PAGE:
ATHLETES trying to cheat by loading their bodies with genes that make muscles bigger and more efficient could be caught if forced to supply muscle biopsies, but not through the analysis of urine or blood samples.
So says Mauro Giacca of the International Centre for Genetic Engineering and Biotechnology in Trieste, Italy, who was asked by the World Anti-Doping Agency to look into how to screen for gene doping.
To do so, Giacca's team created mice loaded with extra copies of the muscle-boosting gene IGF-1, which codes for the protein insulin-like growth factor 1, by injecting its limbs with a virus that implants IGF-1 into muscle cells. They then tested the animals' endurance by recording how long they could swim before exhaustion. The doped mice swam for three times as long as mice that received the virus but not IGF-1.
Autopsies showed that the extra IGF-1 triggered the production of 10 times more protein than normal in the muscles. Giacca also saw activity soar in genes controlling energy production, contraction of muscles and respiration. Also detectable in the muscle were traces of the virus used to deliver the genes. However, the gene, protein and virus were undetectable in blood or urine from the mice (Human Gene Therapy, DOI: 10.1089/hum.2011.157).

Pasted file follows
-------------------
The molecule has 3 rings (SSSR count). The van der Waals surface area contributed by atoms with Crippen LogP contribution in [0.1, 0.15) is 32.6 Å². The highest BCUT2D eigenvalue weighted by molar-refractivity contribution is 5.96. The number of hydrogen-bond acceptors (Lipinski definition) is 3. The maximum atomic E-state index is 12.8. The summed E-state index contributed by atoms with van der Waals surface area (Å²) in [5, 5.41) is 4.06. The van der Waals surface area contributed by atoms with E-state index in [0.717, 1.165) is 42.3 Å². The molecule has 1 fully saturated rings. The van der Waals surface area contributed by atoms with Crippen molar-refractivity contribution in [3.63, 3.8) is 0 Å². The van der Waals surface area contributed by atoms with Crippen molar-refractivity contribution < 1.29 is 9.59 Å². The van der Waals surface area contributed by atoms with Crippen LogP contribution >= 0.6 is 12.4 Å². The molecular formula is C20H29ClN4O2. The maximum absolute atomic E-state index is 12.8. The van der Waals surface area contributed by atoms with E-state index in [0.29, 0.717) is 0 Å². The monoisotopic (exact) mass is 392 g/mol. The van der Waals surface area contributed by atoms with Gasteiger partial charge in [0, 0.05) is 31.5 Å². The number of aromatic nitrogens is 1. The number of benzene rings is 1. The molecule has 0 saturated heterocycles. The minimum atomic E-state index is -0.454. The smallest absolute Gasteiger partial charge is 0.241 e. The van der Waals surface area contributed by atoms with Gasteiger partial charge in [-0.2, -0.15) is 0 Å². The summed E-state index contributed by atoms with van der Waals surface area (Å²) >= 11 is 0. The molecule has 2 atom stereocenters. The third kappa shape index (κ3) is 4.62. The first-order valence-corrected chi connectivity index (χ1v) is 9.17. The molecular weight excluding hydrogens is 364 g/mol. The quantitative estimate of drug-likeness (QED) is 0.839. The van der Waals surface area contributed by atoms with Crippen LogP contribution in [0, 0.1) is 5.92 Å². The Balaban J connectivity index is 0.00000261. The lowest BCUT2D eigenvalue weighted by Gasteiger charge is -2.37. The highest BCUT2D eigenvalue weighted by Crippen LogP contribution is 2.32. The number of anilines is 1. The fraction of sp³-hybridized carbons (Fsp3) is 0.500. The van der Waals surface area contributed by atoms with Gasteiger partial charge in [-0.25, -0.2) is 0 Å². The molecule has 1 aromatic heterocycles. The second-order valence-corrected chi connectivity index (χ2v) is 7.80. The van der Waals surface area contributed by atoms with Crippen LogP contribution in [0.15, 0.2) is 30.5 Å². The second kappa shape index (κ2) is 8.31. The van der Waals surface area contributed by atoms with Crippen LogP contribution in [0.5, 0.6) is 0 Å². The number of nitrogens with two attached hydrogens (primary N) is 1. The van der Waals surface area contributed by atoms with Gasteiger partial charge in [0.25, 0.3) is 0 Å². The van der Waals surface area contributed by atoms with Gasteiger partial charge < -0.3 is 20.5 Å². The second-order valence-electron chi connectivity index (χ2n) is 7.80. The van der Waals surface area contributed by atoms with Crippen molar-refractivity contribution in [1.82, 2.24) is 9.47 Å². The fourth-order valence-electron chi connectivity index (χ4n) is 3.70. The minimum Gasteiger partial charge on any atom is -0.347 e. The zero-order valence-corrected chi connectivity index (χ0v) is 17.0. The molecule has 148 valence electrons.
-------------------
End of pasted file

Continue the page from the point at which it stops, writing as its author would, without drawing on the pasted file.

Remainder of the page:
Giacca doubts it is possible to achieve such results through exercise alone. So "from a muscle biopsy, it would be possible to distinguish a well-trained athlete from one who'd been gene-doping for a month", he says.
"It may be possible to look for unusual changes in gene profiles, but if this relies on muscle biopsies it won't happen," says Lee Sweeney, of the University of Pennsylvania in Philadelphia, who created the world's first IGF-1 "supermice" in 2004.
Giacca doubts whether athletes will attempt gene doping in the run-up to this year's Olympic games, because it is technically challenging, but he says they may in the future - most likely through an illegal government programme.
He is now working on a study to identify, in blood and urine, raised levels of micro RNA related to gene doping.